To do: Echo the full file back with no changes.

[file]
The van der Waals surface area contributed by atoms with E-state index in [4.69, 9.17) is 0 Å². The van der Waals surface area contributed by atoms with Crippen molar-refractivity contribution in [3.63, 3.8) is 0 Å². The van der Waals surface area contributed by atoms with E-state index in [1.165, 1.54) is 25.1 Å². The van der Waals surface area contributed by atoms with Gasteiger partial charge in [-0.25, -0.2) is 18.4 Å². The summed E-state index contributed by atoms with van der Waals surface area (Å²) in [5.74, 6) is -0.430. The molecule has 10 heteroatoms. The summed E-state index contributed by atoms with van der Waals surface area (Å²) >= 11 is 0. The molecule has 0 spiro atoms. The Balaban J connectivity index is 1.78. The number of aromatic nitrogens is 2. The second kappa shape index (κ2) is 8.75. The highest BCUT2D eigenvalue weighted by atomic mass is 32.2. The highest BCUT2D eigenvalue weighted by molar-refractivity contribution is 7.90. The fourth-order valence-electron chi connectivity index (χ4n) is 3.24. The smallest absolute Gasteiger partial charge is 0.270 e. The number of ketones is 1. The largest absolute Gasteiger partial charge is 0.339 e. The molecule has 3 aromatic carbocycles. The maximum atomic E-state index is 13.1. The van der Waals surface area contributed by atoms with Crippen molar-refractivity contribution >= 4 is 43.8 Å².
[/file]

The van der Waals surface area contributed by atoms with E-state index in [4.69, 9.17) is 0 Å². The van der Waals surface area contributed by atoms with Crippen molar-refractivity contribution in [3.63, 3.8) is 0 Å². The van der Waals surface area contributed by atoms with E-state index in [1.165, 1.54) is 25.1 Å². The van der Waals surface area contributed by atoms with Gasteiger partial charge in [-0.25, -0.2) is 18.4 Å². The summed E-state index contributed by atoms with van der Waals surface area (Å²) in [5.74, 6) is -0.430. The molecule has 10 heteroatoms. The summed E-state index contributed by atoms with van der Waals surface area (Å²) >= 11 is 0. The molecule has 0 spiro atoms. The Balaban J connectivity index is 1.78. The number of aromatic nitrogens is 2. The second kappa shape index (κ2) is 8.75. The highest BCUT2D eigenvalue weighted by atomic mass is 32.2. The highest BCUT2D eigenvalue weighted by molar-refractivity contribution is 7.90. The fourth-order valence-electron chi connectivity index (χ4n) is 3.24. The smallest absolute Gasteiger partial charge is 0.270 e. The number of ketones is 1. The largest absolute Gasteiger partial charge is 0.339 e. The molecule has 3 aromatic carbocycles. The maximum atomic E-state index is 13.1. The van der Waals surface area contributed by atoms with Crippen molar-refractivity contribution >= 4 is 43.8 Å².